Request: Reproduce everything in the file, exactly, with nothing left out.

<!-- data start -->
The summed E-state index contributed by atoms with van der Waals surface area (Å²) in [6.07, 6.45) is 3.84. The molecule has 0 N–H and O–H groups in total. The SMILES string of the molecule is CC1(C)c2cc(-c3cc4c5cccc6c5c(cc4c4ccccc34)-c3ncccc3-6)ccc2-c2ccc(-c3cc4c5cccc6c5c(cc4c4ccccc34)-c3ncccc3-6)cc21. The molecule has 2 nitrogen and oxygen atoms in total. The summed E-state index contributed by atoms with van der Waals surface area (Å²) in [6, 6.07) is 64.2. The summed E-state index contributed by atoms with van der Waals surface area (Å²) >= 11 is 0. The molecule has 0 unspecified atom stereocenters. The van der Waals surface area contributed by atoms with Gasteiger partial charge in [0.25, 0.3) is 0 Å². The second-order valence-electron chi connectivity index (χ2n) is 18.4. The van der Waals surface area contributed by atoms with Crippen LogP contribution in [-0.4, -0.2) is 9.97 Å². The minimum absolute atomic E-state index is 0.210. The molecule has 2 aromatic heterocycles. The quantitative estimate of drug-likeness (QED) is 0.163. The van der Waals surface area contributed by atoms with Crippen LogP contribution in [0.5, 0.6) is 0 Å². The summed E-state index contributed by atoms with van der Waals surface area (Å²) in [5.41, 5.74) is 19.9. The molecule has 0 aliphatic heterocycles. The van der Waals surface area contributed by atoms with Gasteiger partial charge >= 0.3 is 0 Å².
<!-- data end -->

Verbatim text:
The summed E-state index contributed by atoms with van der Waals surface area (Å²) in [6.07, 6.45) is 3.84. The molecule has 0 N–H and O–H groups in total. The SMILES string of the molecule is CC1(C)c2cc(-c3cc4c5cccc6c5c(cc4c4ccccc34)-c3ncccc3-6)ccc2-c2ccc(-c3cc4c5cccc6c5c(cc4c4ccccc34)-c3ncccc3-6)cc21. The molecule has 2 nitrogen and oxygen atoms in total. The summed E-state index contributed by atoms with van der Waals surface area (Å²) in [6, 6.07) is 64.2. The summed E-state index contributed by atoms with van der Waals surface area (Å²) >= 11 is 0. The molecule has 0 unspecified atom stereocenters. The van der Waals surface area contributed by atoms with Gasteiger partial charge in [0.25, 0.3) is 0 Å². The second-order valence-electron chi connectivity index (χ2n) is 18.4. The van der Waals surface area contributed by atoms with Crippen LogP contribution in [-0.4, -0.2) is 9.97 Å². The minimum absolute atomic E-state index is 0.210. The molecule has 2 aromatic heterocycles. The quantitative estimate of drug-likeness (QED) is 0.163. The van der Waals surface area contributed by atoms with Crippen LogP contribution in [0.5, 0.6) is 0 Å². The summed E-state index contributed by atoms with van der Waals surface area (Å²) in [5.41, 5.74) is 19.9. The molecule has 0 aliphatic heterocycles. The van der Waals surface area contributed by atoms with Gasteiger partial charge >= 0.3 is 0 Å².